Why your baby shouldn’t suck on your cellphone

If my toddler puts a cellphone in her mouth, can she get an electrical shock?

Product to use

If you frequently allow your toddler to play educational apps on
your phone, consider a case designed for a child’s use, such as the
Laugh & Learn Apptivity Case by Fisher-Price.

A: It’s not unusual to see a toddler interacting with a cellphone; many parents often engage toddlers and infants with a colorful mobile app or video on their phone as a distraction.

While offering up a little screen time can be handy, take precautions. Mobile phones are generally low voltage, but a child who accidentally chews on the attached electrical cord or charger can be seriously hurt. Other hazards when a child puts the phone in their mouth include:

Germs. Cellphones are covered with them. In fact, they are among the most germ-infested items in a household.

Older phones. Phones built just three or four years ago may have buttons or switches that can break off and become a choking hazard. These phones also may include small parts like microchips or batteries that can become loose and pose a serious danger if ingested. Older flip phones or units with a sliding keyboard can pinch a tongue or lip.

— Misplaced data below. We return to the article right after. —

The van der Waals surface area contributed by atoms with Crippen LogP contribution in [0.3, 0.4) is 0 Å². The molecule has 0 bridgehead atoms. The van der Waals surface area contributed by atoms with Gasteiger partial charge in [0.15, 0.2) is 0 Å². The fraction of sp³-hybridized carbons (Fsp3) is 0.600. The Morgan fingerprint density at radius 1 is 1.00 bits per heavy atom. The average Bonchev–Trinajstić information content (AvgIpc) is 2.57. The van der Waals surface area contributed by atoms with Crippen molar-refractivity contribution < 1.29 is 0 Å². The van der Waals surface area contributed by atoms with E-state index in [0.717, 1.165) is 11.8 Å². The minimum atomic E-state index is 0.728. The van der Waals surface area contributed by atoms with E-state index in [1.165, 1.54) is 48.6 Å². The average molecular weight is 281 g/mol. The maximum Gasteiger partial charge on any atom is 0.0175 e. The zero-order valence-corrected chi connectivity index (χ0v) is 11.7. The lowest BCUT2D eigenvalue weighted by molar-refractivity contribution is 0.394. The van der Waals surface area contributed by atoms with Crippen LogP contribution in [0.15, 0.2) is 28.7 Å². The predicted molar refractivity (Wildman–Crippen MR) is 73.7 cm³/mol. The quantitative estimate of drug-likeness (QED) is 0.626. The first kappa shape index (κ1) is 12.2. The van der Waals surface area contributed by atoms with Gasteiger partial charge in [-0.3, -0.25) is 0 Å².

Glass. Many of today’s cellphones are made with glass faces. Some parents use phones that have been damaged but are still functioning. A phone with a cracked glass face or broken casing can scratch or cut a child’s mouth if they chew on the phone.

Protective cases. While they are designed to protect your device, they usually are not designed to protect your child. Cases with decorative jewels or rhinestones can scratch a child’s skin or come loose and pose a choking hazard.

Bottom line? Apps may be designed with kids in mind, but mobile phones are not. It can be tempting to let your savvy 3-year-old sit down with a mobile device to play with an educational app while you throw in a load of laundry, but an unsupervised child can be seriously injured.

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